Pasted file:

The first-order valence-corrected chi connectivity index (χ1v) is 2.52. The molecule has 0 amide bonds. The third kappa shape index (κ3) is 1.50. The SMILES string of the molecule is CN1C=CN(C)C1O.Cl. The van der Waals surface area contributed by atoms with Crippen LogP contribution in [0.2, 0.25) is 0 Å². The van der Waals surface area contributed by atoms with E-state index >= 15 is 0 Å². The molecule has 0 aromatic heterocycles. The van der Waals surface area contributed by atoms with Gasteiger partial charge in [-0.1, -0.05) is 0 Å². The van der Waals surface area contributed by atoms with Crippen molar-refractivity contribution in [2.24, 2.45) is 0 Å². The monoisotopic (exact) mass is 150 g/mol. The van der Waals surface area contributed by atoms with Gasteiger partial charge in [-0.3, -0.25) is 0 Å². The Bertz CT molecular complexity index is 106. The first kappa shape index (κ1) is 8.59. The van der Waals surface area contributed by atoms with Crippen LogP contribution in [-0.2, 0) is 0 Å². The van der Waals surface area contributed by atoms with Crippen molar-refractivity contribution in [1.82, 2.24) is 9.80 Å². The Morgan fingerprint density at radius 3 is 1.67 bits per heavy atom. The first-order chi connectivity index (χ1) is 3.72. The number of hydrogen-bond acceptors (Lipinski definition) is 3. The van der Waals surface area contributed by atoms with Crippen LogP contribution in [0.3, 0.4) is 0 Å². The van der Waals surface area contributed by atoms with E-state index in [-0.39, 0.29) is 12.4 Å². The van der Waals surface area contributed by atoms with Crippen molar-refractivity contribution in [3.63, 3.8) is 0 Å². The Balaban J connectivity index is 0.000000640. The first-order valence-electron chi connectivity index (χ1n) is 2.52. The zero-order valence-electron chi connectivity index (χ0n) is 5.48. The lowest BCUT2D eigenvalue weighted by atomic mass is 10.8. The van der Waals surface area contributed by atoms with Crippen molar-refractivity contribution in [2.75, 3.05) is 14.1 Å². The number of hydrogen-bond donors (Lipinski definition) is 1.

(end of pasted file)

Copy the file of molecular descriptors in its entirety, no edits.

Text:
The first-order valence-corrected chi connectivity index (χ1v) is 2.52. The molecule has 0 amide bonds. The third kappa shape index (κ3) is 1.50. The SMILES string of the molecule is CN1C=CN(C)C1O.Cl. The van der Waals surface area contributed by atoms with Crippen LogP contribution in [0.2, 0.25) is 0 Å². The van der Waals surface area contributed by atoms with E-state index >= 15 is 0 Å². The molecule has 0 aromatic heterocycles. The van der Waals surface area contributed by atoms with Gasteiger partial charge in [-0.1, -0.05) is 0 Å². The van der Waals surface area contributed by atoms with Crippen molar-refractivity contribution in [2.24, 2.45) is 0 Å². The monoisotopic (exact) mass is 150 g/mol. The van der Waals surface area contributed by atoms with Gasteiger partial charge in [-0.3, -0.25) is 0 Å². The Bertz CT molecular complexity index is 106. The first kappa shape index (κ1) is 8.59. The van der Waals surface area contributed by atoms with Crippen LogP contribution in [-0.2, 0) is 0 Å². The van der Waals surface area contributed by atoms with Crippen molar-refractivity contribution in [1.82, 2.24) is 9.80 Å². The Morgan fingerprint density at radius 3 is 1.67 bits per heavy atom. The first-order chi connectivity index (χ1) is 3.72. The number of hydrogen-bond acceptors (Lipinski definition) is 3. The van der Waals surface area contributed by atoms with Crippen LogP contribution in [0.3, 0.4) is 0 Å². The van der Waals surface area contributed by atoms with E-state index in [-0.39, 0.29) is 12.4 Å². The van der Waals surface area contributed by atoms with Crippen molar-refractivity contribution in [3.63, 3.8) is 0 Å². The Balaban J connectivity index is 0.000000640. The first-order valence-electron chi connectivity index (χ1n) is 2.52. The zero-order valence-electron chi connectivity index (χ0n) is 5.48. The lowest BCUT2D eigenvalue weighted by atomic mass is 10.8. The van der Waals surface area contributed by atoms with Crippen molar-refractivity contribution in [2.75, 3.05) is 14.1 Å². The number of hydrogen-bond donors (Lipinski definition) is 1.